MAMMOTH LAKES — These mountains always remind me of Reese Witherspoons’ teeth. Sure, they are beautiful, nearly perfect. But as with many actresses, there are almost too many of them.
Up here, they call them “The Minarets,” those jagged peaks that make up Mammoth’s north wall, the one that looks like a mosque.
Allegedly, these granite spires all have names: Michael, Leonard, Clyde (the tallest Minaret).
Or, you can name them yourself, as I do: Grumpy, Sneezy, Groucho, Catty Cakes, Smaratcus, Suzanne.
In any case, I am back, hanging with my sidekick Searles in this snowy, linen land, to borrow from Don McLean.
Catch the breeze and the winter chills,
In colors on the snowy, linen land…
Always liked him better than Dylan, but that’s just me.
Purportedly, McLean wrote his paean to Vincent van Gogh on a paper bag, after reading a biography of the painter.
They did not listen, they’re not listening still
Perhaps they never will...
FYI, Robert Frost used to write poems on the soles of his shoes. Dizzy Gillespie wrote “Night in Tunisia” on a garbage can lid.
I’m writing this column in a little diner on Old Mammoth Road, in ketchup, on a plate of fries (hence, the spotty punctuation).
Don’t judge. Doesn’t mean I don’t take this quite seriously. To my mind, ketchup just makes everything better.
I was telling Searles when I arrived that we live in an era of blame and judgment, not an era of solutions. Were I able to wave a magic wand over the American Kingdom, I would declare it The Land of the Solution.
I would also forbid silly bickering and family infighting. Beer would be free. Everyone would have a canoe.
Trust me, I would be a lot of fun with a magic wand. I mean, once I got going….
You’d be richer, I’d be taller, Rapunzel would have even more ravishing auburn hair.
She’s up here too, by the way. Didn’t realize she was coming up till she called me from Lone Pine, the bottom bough of the 395, the first pine you come to when you leave So Cal.
Love these little Sierra towns that never change — Big Pine, Lone Pine, Bishop — with their ma-and-pa cafes and boy-howdy saloons. I pick up a twang every time I drive through them. Actually, I start twanging around Lancaster. By Independence, I’m gnawing on jerky.
Soon as I hit the 395, I turn on my fave radio station, 92.5, the Sierra, an alt-rock station that thinks Don McLean and Tom Petty are alt rock. Fine by me.
I zoom past the state hatcheries, where they feed cat food to the baby rainbow trout. Indeed, they stock the lakes and creeks of the Eastern Sierra with fish fed on Purina cat chow. Once in a while, you can hear them meow.
“Here, kitty kitty,” I say whenever I fly fish on Hot Creek.
I’m up here again to work on a book with Steve Searles, the troubadour of these silver mountains, the Thoreau of their iconic bears. He’s a folk hero up here. Before Seales (aka BS), the bears were so overstocked that they were showing up at school recesses and having babies under hotels.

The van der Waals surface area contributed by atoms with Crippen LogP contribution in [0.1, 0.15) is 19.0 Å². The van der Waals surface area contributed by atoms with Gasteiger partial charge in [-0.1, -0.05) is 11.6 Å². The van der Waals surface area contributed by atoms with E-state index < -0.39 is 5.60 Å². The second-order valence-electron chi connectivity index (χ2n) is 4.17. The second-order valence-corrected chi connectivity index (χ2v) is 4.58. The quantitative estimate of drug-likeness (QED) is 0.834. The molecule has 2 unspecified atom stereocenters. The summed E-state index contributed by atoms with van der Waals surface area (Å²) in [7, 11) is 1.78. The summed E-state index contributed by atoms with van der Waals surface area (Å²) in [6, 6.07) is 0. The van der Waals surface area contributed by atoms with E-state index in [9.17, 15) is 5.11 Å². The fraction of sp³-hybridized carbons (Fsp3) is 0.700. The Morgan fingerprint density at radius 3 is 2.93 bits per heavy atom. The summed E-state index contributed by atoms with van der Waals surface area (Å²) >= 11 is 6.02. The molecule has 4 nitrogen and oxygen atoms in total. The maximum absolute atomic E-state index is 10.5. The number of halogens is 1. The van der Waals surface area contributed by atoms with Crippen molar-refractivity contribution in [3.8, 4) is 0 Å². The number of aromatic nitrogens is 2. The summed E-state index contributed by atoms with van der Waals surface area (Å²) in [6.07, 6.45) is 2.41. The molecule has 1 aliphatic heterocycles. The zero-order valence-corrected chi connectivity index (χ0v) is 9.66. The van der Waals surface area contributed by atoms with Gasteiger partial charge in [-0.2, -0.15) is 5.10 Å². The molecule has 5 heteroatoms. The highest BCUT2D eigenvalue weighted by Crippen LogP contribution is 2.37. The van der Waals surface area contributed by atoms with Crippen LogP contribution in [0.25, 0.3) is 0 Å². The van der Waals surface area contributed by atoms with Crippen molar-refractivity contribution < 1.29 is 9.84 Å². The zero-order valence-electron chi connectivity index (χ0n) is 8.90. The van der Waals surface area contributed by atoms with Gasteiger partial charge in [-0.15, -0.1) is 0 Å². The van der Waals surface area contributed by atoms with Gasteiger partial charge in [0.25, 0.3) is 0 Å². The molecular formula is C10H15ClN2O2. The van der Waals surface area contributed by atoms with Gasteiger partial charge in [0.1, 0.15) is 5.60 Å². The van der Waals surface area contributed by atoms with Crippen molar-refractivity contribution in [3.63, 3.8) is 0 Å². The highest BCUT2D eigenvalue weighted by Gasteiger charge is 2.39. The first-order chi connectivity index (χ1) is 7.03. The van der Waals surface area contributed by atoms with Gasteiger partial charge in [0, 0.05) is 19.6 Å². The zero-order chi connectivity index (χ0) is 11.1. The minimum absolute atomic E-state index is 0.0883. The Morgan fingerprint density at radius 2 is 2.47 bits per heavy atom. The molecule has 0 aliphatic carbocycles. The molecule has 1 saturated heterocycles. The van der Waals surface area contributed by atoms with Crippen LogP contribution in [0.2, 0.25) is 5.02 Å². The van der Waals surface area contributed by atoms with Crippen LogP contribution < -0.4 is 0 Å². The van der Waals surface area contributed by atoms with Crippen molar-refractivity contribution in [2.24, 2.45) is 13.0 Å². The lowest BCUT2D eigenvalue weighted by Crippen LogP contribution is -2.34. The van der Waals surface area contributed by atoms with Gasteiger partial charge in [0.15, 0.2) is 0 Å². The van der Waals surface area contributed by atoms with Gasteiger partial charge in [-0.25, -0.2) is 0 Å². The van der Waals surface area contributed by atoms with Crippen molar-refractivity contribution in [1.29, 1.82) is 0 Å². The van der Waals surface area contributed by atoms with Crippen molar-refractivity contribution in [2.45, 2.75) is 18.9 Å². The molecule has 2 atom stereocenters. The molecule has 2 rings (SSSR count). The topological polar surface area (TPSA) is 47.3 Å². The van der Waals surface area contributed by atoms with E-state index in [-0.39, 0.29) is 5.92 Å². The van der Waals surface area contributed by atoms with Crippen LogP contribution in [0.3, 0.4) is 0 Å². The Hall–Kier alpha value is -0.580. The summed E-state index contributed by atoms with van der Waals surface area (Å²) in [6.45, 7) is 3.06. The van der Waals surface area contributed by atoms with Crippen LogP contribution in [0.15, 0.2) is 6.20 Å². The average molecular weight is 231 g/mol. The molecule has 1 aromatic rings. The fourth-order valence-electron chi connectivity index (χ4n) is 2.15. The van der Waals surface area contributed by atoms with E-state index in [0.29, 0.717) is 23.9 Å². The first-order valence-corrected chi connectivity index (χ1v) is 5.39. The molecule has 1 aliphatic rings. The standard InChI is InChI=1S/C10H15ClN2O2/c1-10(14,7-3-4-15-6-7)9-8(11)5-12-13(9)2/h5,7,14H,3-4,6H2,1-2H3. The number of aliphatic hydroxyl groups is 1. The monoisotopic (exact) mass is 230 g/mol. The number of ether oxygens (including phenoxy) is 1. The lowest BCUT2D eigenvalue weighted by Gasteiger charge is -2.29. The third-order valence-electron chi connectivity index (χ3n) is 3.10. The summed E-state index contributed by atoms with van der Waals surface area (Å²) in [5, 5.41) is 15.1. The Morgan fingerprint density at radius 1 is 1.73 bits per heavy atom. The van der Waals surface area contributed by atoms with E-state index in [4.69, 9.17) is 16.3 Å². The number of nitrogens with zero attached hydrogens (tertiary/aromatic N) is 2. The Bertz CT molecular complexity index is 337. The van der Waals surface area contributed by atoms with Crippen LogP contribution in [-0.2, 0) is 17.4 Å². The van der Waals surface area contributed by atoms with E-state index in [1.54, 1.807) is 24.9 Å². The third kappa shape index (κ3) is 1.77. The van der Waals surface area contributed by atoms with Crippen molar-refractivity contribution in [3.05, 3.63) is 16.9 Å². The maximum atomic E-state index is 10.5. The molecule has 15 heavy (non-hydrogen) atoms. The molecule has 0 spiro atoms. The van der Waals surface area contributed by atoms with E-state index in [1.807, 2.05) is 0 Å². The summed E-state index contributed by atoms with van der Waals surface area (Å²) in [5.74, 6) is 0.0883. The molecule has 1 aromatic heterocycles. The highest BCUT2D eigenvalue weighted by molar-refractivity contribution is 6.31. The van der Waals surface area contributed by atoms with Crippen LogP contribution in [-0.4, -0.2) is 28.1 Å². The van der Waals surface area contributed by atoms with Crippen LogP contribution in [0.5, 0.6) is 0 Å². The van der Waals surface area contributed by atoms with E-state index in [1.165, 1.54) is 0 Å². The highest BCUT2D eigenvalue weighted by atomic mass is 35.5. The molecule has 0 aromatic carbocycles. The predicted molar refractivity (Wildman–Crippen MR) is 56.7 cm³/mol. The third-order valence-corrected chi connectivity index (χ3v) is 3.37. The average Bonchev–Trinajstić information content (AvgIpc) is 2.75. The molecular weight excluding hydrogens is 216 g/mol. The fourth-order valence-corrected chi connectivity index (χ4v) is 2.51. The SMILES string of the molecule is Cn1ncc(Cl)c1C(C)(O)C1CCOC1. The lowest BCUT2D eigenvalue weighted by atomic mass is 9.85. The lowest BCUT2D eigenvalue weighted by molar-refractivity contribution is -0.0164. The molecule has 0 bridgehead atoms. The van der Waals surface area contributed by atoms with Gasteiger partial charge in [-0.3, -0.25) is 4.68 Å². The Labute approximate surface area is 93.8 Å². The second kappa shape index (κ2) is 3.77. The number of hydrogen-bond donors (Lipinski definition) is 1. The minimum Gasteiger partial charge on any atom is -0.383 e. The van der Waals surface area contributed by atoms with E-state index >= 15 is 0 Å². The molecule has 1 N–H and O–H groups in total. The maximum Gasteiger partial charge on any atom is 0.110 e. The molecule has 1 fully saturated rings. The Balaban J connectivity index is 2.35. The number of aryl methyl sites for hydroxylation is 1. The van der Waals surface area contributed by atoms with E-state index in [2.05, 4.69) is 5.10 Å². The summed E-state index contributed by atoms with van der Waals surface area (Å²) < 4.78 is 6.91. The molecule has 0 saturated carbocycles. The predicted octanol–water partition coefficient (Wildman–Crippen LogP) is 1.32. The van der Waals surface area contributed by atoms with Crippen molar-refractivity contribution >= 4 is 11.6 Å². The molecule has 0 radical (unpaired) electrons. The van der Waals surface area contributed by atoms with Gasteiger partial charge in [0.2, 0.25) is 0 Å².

Steve, the town’s hippie biologist, its mountain-man conscience, was hired to hunt them. Instead, he saved them. Don’t want to give away the ending, but this book might save you too.
Yesterday, Steve told me the story of Blondie, a big beautiful mother with anger issues, who repeatedly broke into cabins after both her cubs died.
At one point, she broke into the mayor’s home, got into the chocolate-covered Ex-Lax. Sometimes, you just have to laugh.
Actually, don’t you always have to laugh?
Anyway, the book will be about these bears, a ghostly presence. They are to the Eastern Sierra as elephants are to the Congo.
Like Steve, the bears stick to the shadows. When you’re out walking, looking down, admiring pinecones the size of small cars, the bears are often napping in the trees right over your head.
We’re going to tell you all about bears in this book. We’re going to surprise you with stories about their patience with car door locks and why you shouldn’t be afraid.
Steve used to crawl inside bear dens for a living. So he knows these bears. Wait till you hear about their sex lives.
And we’re going to tell you secrets of these mountains and the starry, starry nights. How, when it’s clear and cold, you can see the Milky Way.
By the way, Perseus made an appearance the other night, son of Zeus. As an infant, he was cast into the sea in a box.
Like you and me, Perseus had his challenges.
Eventually, he beheaded Medusa while she slept — using a Go-Pro, I think, though my recollection is a little rusty. I was very young.
Indeed, I would turn to stone too if I spent a winter up here. Hell, I can barely manage the door code at the condo. Generally, I don’t much like condos, but a Mammoth Lakes condo is among the best you’ll find, with photos and tchotchkes of bears and trout throughout.
I like that in a condo.
As I was puttering around the kitchen the other morning, I was thinking how my favorite part of skiing used to be waking early to make the kids pancakes and sausage before hitting the slopes. They’d twirl the crisped sausages in the syrup, amid the scent of cinnamon and hot coffee – all the soft sugary smells of ski slopes and Christmas mornings.
Note to self: “Hey Self, call the kids. Arrange a week for us up here during Smartacus’ spring break. I wanna get Catty Cakes in the snow, giggling. I wanna get Finn and the lovely older daughter out of the house and into one of these noisy saloons. I want Rapunzel and her boyfriend to wander in, like a couple of cheery balloons.
I might take Smartacus snowmobiling, on one of Searles’ mighty Polaris sleds, that are quicker than my car.
Yet, it’s all the simple stuff, really — the walks, the moonlit nights, the pancakes. When you inhale up here, it’s so much better. When you exhale, it smells like pine.
Up here at the apex of the California wilderness.
Up here, in this snowy, linen land.